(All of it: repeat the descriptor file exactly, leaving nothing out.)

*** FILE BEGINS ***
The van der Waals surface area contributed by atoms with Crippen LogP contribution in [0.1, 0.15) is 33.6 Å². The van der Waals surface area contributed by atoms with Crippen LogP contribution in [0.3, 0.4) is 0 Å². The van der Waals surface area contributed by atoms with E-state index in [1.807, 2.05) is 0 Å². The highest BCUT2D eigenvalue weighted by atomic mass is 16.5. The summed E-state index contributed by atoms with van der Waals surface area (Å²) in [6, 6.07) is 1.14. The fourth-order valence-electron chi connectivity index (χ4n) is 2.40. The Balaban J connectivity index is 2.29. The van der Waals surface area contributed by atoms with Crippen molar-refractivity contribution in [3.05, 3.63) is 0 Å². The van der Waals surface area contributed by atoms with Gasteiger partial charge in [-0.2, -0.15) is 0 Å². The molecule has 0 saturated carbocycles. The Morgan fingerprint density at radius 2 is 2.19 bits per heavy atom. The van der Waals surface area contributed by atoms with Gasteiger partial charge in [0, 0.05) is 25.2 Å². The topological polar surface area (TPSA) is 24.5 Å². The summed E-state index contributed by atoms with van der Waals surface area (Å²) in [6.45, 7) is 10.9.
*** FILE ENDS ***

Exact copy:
The van der Waals surface area contributed by atoms with Crippen LogP contribution in [0.1, 0.15) is 33.6 Å². The van der Waals surface area contributed by atoms with Crippen LogP contribution in [0.3, 0.4) is 0 Å². The van der Waals surface area contributed by atoms with E-state index in [1.807, 2.05) is 0 Å². The highest BCUT2D eigenvalue weighted by atomic mass is 16.5. The summed E-state index contributed by atoms with van der Waals surface area (Å²) in [6, 6.07) is 1.14. The fourth-order valence-electron chi connectivity index (χ4n) is 2.40. The Balaban J connectivity index is 2.29. The van der Waals surface area contributed by atoms with Crippen molar-refractivity contribution in [3.05, 3.63) is 0 Å². The van der Waals surface area contributed by atoms with Gasteiger partial charge in [-0.2, -0.15) is 0 Å². The molecule has 0 saturated carbocycles. The Morgan fingerprint density at radius 2 is 2.19 bits per heavy atom. The van der Waals surface area contributed by atoms with Gasteiger partial charge in [0, 0.05) is 25.2 Å². The topological polar surface area (TPSA) is 24.5 Å². The summed E-state index contributed by atoms with van der Waals surface area (Å²) in [6.45, 7) is 10.9.